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August 17, 2008|Chris Erskine; Jane Engle; Christopher Reynolds

My dinner with Salman

Travelers with deep pockets and deeper thoughts, take note: Las Ventanas al Paraiso, a Rosewood resort in Los Cabos, Mexico, offers a chance to break bread and rub shoulders with acclaimed author Salman Rushdie in a reception and two dinners Sept. 4 to 7. Part of the resort's "Hot Type Author Series," the event allows guests to hobnob with Rushdie and discuss his latest novel, "The Enchantress of Florence." Rushdie, born in India but now a British citizen, spent nearly a decade underground after his 1988 novel, "The Satanic Verses," led to death threats from Muslims and a fatwa by the Ayatollah Ruhollah Khomeini (it was later lifted). Room rates at the resort begin at $500 a night, and all guests are welcome to the Rushdie reception. The dinners cost $250 per person. Info: (310) 824-7781.

-- Chris Erskine

Hawaii short-hop

The Hawaii Superferry, which shuttles between Oahu (Honolulu) and Maui (Kahului), is hitting its stride after returning to service in April. In July, it ran about half full, averaging 390 passengers and 99 vehicles per trip. But how does this compare with flying? Time: No contest. The Oahu-Maui flight takes 35 minutes, and the ferry takes three hours. Cost: Pretty close. For a Sept. 18-to-23 round trip, including taxes and fees, the Superferry costs $128.99 per person. The lowest airfares (also including taxes and fees), when I recently checked on Kayak.com, started at $146.50 on Mesa Air Group's go! airline and $140 on Hawaiian Airlines. For Nov. 6-to-11 round trips, the ferry penciled out to $151.89, versus the lowest airfare, $141.50, for go! Caveats: Superferry fares bounce up and down, depending on whether you go midweek or during the weekend and whether an often-hefty fuel surcharge is applied. Info: (877) 443-3779, www.hawaiisuperferry.com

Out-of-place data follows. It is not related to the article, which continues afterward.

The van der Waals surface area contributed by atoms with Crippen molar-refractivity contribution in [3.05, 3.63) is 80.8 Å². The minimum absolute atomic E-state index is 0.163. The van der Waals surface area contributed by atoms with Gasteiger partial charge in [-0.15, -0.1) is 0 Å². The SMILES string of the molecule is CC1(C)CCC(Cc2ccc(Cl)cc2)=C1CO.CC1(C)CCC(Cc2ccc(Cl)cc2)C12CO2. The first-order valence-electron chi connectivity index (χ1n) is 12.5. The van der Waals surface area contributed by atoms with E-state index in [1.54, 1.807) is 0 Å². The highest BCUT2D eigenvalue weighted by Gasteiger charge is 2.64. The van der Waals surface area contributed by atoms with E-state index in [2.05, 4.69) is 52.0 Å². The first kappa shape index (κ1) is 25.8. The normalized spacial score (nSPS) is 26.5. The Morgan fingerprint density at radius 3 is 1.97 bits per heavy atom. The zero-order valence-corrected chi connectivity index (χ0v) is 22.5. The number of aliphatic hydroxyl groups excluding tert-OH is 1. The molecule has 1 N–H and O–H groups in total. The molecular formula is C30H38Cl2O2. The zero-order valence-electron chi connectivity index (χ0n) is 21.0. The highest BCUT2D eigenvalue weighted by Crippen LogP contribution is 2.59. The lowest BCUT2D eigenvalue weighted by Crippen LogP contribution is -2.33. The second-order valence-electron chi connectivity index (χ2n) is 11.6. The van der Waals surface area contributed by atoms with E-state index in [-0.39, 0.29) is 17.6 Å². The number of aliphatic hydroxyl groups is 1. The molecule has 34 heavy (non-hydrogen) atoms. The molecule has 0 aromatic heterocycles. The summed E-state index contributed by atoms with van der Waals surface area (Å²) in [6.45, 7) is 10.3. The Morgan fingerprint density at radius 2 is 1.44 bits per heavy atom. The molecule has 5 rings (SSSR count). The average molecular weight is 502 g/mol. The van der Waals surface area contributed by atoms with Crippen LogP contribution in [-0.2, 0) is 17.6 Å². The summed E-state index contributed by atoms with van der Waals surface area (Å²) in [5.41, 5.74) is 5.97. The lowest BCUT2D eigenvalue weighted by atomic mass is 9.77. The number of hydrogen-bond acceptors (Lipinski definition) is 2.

-- Jane Engle

For train buffs

Wake up, trainspotters, and cast your eyes toward Kansas City, Mo. That's where the Nelson-Atkins Museum of Art on Sept. 13 will open a show called "Art in the Age of Steam: Europe, America and the Railroad, 1830-1960." The exhibit, which features more than 100 paintings and photographs and runs through Jan. 18, includes works by Manet, Monet, Van Gogh, Thomas Hart Benton and Edward Hopper. Among the photographers: Alfred Steiglitz, Charles Sheeler and Andre Kertesz. To see it in person, board an Amtrak Southwest Chief train at L.A.'s Union Station, pony up $269 per adult, hang on for about 35 hours, then step off in Missouri. Or take the easy way out and buy the catalog, "The Railway: Art in the Age of Steam." Info: (816) 751-1278; www.nelson-atkins.org

-- Christopher Reynolds

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